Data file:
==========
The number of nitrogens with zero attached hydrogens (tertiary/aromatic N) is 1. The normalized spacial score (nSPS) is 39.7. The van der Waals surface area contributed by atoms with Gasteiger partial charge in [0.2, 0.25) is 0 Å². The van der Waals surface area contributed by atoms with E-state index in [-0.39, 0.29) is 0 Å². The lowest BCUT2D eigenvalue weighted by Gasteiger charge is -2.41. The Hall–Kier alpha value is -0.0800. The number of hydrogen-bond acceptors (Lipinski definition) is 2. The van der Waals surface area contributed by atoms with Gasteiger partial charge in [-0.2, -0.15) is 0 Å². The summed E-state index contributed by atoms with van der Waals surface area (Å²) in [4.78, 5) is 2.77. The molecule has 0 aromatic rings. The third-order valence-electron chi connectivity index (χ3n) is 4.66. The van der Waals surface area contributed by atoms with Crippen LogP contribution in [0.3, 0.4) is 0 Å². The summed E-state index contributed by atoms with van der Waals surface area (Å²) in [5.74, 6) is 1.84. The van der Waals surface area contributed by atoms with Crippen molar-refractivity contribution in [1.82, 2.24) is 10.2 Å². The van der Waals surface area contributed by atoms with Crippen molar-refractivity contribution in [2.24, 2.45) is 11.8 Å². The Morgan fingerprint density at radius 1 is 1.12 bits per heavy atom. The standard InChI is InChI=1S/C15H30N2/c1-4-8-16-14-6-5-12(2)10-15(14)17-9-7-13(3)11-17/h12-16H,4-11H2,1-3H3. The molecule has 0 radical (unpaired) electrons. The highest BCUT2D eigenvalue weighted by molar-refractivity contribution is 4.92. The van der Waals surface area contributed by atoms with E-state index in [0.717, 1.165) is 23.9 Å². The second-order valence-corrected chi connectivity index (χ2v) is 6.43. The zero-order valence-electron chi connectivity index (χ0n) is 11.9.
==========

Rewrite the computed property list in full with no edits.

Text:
The number of nitrogens with zero attached hydrogens (tertiary/aromatic N) is 1. The normalized spacial score (nSPS) is 39.7. The van der Waals surface area contributed by atoms with Gasteiger partial charge in [0.2, 0.25) is 0 Å². The van der Waals surface area contributed by atoms with E-state index in [-0.39, 0.29) is 0 Å². The lowest BCUT2D eigenvalue weighted by Gasteiger charge is -2.41. The Hall–Kier alpha value is -0.0800. The number of hydrogen-bond acceptors (Lipinski definition) is 2. The van der Waals surface area contributed by atoms with Gasteiger partial charge in [-0.2, -0.15) is 0 Å². The summed E-state index contributed by atoms with van der Waals surface area (Å²) in [4.78, 5) is 2.77. The molecule has 0 aromatic rings. The third-order valence-electron chi connectivity index (χ3n) is 4.66. The van der Waals surface area contributed by atoms with Crippen LogP contribution in [0.3, 0.4) is 0 Å². The summed E-state index contributed by atoms with van der Waals surface area (Å²) in [5.74, 6) is 1.84. The van der Waals surface area contributed by atoms with Crippen molar-refractivity contribution in [1.82, 2.24) is 10.2 Å². The van der Waals surface area contributed by atoms with Crippen molar-refractivity contribution in [2.24, 2.45) is 11.8 Å². The Morgan fingerprint density at radius 1 is 1.12 bits per heavy atom. The standard InChI is InChI=1S/C15H30N2/c1-4-8-16-14-6-5-12(2)10-15(14)17-9-7-13(3)11-17/h12-16H,4-11H2,1-3H3. The molecule has 0 radical (unpaired) electrons. The highest BCUT2D eigenvalue weighted by molar-refractivity contribution is 4.92. The van der Waals surface area contributed by atoms with E-state index in [0.717, 1.165) is 23.9 Å². The second-order valence-corrected chi connectivity index (χ2v) is 6.43. The zero-order valence-electron chi connectivity index (χ0n) is 11.9.